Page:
Ronald Jones II Scouting Report By Charlie Campbell
Very good first-step quickness
Explosiveness to the second level
Deep speed; can take runs the distance
Difficult to catch from behind
Elusiveness in the open field
Keeps feet going after contact
Finishes runs well
Impressive lateral quickness
Became a decisive North-South runner
Runs a little upright
Could use more weight for the NFL
May have a hard time holding up under a big work load
Summary: While other backs have gotten more attention, Jones was one of the more consistent and steady runners in college football over the past three seasons. He made an impact as a freshman, when he averaged 6.1 yards per carry for 1,082 yards and 12 touchdowns. In 2016, Jones averaged 6.5 yards per carry for 987 yards with eight touchdowns. USC had a passing-driven offense, but Jones provided some clutch runs in the Trojans' long winning streak that season.
As a junior, Jones took his game to another level, averaging 5.9 yards per carry for 1,550 yards with 19 touchdowns. He also had 14 receptions for 187 yards and a score. That huge season led Jones to decide to skip his senior year and enter the 2018 NFL Draft.
For the NFL, Jones is a slashing back who is a threat to rip off a long gain on any carry. He has excellent first-step quickness to fire out of the backfield. Jones explodes to the second level in a blur and looks to get North-South as quickly as possible. As a junior, Jones ran with more physicality to run through tackles and was a more decisive runner. The results were excellent, making the fast back all the more dangerous. When he gets into the open field, Jones is tough for defenders to catch as he has deep speed to take carries to the house.
On top of being fast, Jones does not let his legs go dead on contact, and he finished runs really well in 2017. He is a shifty runner who regularly jukes defenders in the open field, using his quick feet to zig zag by defensive backs.
While Jones didn't see a lot of targets in college, he flashed nice receiving potential when given the opportunity. Jones is a good route-runner, tracks the ball well, and has soft hands. In the NFL, it wouldn't surprise me if Jones ends up being a dangerous receiving threat and a mismatch in the passing game. Like any college back, Jones will need to learn NFL blitzes and work on his blocking before being trusted to protect a franchise quarterback.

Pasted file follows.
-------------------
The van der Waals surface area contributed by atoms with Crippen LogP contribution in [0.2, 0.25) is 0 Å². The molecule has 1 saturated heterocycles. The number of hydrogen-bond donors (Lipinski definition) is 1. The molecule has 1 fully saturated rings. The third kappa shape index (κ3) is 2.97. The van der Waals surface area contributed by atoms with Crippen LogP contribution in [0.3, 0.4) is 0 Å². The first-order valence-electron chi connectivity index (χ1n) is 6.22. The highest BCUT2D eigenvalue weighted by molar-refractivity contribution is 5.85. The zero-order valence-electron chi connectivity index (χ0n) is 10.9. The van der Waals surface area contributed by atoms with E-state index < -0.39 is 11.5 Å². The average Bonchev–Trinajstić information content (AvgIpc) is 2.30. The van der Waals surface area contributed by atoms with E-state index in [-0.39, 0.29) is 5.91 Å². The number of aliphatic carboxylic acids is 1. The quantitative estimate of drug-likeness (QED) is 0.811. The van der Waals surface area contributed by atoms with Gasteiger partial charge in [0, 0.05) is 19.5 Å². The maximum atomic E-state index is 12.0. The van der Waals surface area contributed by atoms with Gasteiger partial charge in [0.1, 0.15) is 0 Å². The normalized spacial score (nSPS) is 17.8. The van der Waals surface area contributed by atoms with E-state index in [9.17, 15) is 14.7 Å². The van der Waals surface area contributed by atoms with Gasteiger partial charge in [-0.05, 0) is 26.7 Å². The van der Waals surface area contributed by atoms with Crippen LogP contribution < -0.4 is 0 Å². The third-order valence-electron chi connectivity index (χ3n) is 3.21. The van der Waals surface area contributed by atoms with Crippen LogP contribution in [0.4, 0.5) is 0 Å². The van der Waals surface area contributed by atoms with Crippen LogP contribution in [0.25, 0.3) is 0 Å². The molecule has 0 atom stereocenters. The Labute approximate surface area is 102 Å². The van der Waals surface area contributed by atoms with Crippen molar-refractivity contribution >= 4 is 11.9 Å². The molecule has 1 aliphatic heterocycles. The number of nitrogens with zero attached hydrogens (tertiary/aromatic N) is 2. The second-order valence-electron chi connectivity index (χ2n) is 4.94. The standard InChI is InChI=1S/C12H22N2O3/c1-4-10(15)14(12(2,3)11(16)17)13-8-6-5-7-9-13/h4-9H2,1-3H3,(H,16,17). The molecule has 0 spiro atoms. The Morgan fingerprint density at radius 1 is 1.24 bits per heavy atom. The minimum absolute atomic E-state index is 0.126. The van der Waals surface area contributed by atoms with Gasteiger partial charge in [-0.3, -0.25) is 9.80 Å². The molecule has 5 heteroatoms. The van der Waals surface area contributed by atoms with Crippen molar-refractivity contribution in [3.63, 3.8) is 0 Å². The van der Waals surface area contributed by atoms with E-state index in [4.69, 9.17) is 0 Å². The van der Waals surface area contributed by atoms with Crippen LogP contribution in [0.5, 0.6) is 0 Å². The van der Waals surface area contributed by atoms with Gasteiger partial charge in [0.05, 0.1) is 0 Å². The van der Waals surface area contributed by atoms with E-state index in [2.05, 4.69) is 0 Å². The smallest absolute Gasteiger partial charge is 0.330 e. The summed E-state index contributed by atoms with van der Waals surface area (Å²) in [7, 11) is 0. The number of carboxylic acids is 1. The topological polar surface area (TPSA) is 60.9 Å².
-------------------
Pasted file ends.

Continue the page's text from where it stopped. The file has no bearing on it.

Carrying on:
Jones would be best as a pro paired with a bigger back. Jones could also use more weight for the NFL as he has a thinner build and may have a hard time holding up under a big work load. He also runs a little upright, and that could cause him to take some hard hits. Having a physical workhorse to pair with Jones would make a lot of sense for his NFL team.
Jones looks like a second-round pick in the 2018 NFL Draf. He should not last long if he slips to Round 3.
Player Comparison: Jamaal Charles. Jones' slashing running style and his speed to rip off yards in chunks is reminiscent of Charles during his glory years with the Chiefs. Charles (5-11, 200) and Jones are almost identical in size as well. In the 2008 NFL Draft, Charles was a third-round pick out of Texas. The Texas native Jones is likely to go in the second or third round of the 2018 NFL Draft.
NFL Matches: Cleveland, New York Giants, Indianapolis, Tampa Bay, Oakland, Washington, Detroit, San Francisco and Pittsburgh
There are a lot of teams that could consider taking Jones in the early rounds of the 2018 NFL Draft. The Browns moved on from Isaiah Crowell and signed Carlos Hyde. If they don't land Saquon Barkley in the first round, Jones would make sense for one of their second-round picks.
In the Big Apple, the Giants could use a feature back for their offense, and Jones would give them a dangerous rushing attack that they haven't had in years. If they don't take Barkley at pick No. 2, the Giants could be interested in Jones in the second round of the 2018 NFL Draft.
Similarly, the Colts could use a running back of the future to pair with Andrew Luck and bring a more steady rushing attack to their offense. Indianapolis could target Jones with one of its trio of second-round picks.
In the Bay Area, San Francisco could use a lead back for its offense. Jones would be a good fit for Kyle Shanahan's offense. Ditto for the Raiders' Jon Gruden. Oakland badly needs more consistency from its rushing offense. Predictably, Marshawn Lynch was a disappointment coming out of retirement, and Doug Martin isn't a long-term answer. The Raiders need a true feature back to go with Derek Carr.
Tampa Bay needs a feature back after moving on from Doug Martin. I think the Bucs are more likely to target other backs in the second round, but if they trade down from that pick, Jones could be in play for them.
Staying with a theme of the Grudens, the Redskins could use a feature back for Jay Gruden's offense. I've heard that Washington is high on Jones, and the team has shown a lot of interest in him. He would be a great fit in the nation's capital.
For years now, the Lions have had one-dimensional offense with one of the worst rushing attacks in the league. Detroit needs a true No. 1 back to bring some balance to the offense. Jones could interest the Lions, but they need a bigger bell-cow back as they already have some smaller shifty backs who are similar to Jones.
The Steelers have Le'Veon Bell for another season, but they have not signed Bell to a long-term contract extension. The Steelers could draft Jones to be Bell's future replacement.